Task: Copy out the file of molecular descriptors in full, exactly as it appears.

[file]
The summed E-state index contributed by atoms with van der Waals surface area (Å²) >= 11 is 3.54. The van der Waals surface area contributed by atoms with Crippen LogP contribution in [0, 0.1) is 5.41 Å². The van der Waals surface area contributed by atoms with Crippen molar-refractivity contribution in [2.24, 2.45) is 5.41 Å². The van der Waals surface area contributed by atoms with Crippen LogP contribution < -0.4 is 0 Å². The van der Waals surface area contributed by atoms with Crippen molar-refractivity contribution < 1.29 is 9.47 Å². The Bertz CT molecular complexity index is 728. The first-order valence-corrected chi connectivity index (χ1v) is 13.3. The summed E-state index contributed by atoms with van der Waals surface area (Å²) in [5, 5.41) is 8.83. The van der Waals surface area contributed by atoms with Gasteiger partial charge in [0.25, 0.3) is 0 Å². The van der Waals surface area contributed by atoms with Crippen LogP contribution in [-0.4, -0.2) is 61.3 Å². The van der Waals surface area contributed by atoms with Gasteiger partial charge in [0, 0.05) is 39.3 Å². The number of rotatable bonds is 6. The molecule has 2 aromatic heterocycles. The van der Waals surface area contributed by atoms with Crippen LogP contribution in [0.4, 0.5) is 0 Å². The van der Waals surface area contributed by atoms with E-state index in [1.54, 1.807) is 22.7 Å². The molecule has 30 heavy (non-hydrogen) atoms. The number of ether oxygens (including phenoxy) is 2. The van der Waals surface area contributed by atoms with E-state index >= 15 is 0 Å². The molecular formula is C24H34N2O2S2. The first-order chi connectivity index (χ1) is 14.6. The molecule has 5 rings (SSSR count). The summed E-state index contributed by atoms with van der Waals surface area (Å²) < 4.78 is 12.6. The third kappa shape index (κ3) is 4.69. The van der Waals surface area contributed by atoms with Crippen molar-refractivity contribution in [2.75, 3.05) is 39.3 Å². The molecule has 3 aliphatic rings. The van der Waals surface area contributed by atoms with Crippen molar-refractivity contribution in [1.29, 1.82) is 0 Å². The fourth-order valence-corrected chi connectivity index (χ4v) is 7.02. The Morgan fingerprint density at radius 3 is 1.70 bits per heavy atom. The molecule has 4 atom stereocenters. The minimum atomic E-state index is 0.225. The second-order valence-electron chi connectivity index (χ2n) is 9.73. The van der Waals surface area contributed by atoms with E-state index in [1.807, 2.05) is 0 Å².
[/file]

The summed E-state index contributed by atoms with van der Waals surface area (Å²) >= 11 is 3.54. The van der Waals surface area contributed by atoms with Crippen LogP contribution in [0, 0.1) is 5.41 Å². The van der Waals surface area contributed by atoms with Crippen molar-refractivity contribution in [2.24, 2.45) is 5.41 Å². The van der Waals surface area contributed by atoms with Crippen LogP contribution < -0.4 is 0 Å². The van der Waals surface area contributed by atoms with Crippen molar-refractivity contribution < 1.29 is 9.47 Å². The Bertz CT molecular complexity index is 728. The first-order valence-corrected chi connectivity index (χ1v) is 13.3. The summed E-state index contributed by atoms with van der Waals surface area (Å²) in [5, 5.41) is 8.83. The van der Waals surface area contributed by atoms with Gasteiger partial charge in [0.25, 0.3) is 0 Å². The van der Waals surface area contributed by atoms with Crippen LogP contribution in [-0.4, -0.2) is 61.3 Å². The van der Waals surface area contributed by atoms with Gasteiger partial charge in [0, 0.05) is 39.3 Å². The number of rotatable bonds is 6. The molecule has 2 aromatic heterocycles. The van der Waals surface area contributed by atoms with Crippen LogP contribution in [0.4, 0.5) is 0 Å². The van der Waals surface area contributed by atoms with E-state index in [1.54, 1.807) is 22.7 Å². The molecule has 30 heavy (non-hydrogen) atoms. The number of ether oxygens (including phenoxy) is 2. The van der Waals surface area contributed by atoms with E-state index >= 15 is 0 Å². The molecular formula is C24H34N2O2S2. The first-order chi connectivity index (χ1) is 14.6. The molecule has 5 rings (SSSR count). The summed E-state index contributed by atoms with van der Waals surface area (Å²) < 4.78 is 12.6. The third kappa shape index (κ3) is 4.69. The van der Waals surface area contributed by atoms with Crippen molar-refractivity contribution in [2.75, 3.05) is 39.3 Å². The molecule has 3 aliphatic rings. The van der Waals surface area contributed by atoms with Crippen molar-refractivity contribution in [1.29, 1.82) is 0 Å². The fourth-order valence-corrected chi connectivity index (χ4v) is 7.02. The Morgan fingerprint density at radius 3 is 1.70 bits per heavy atom. The molecule has 4 atom stereocenters. The minimum atomic E-state index is 0.225. The second-order valence-electron chi connectivity index (χ2n) is 9.73. The van der Waals surface area contributed by atoms with E-state index in [1.807, 2.05) is 0 Å².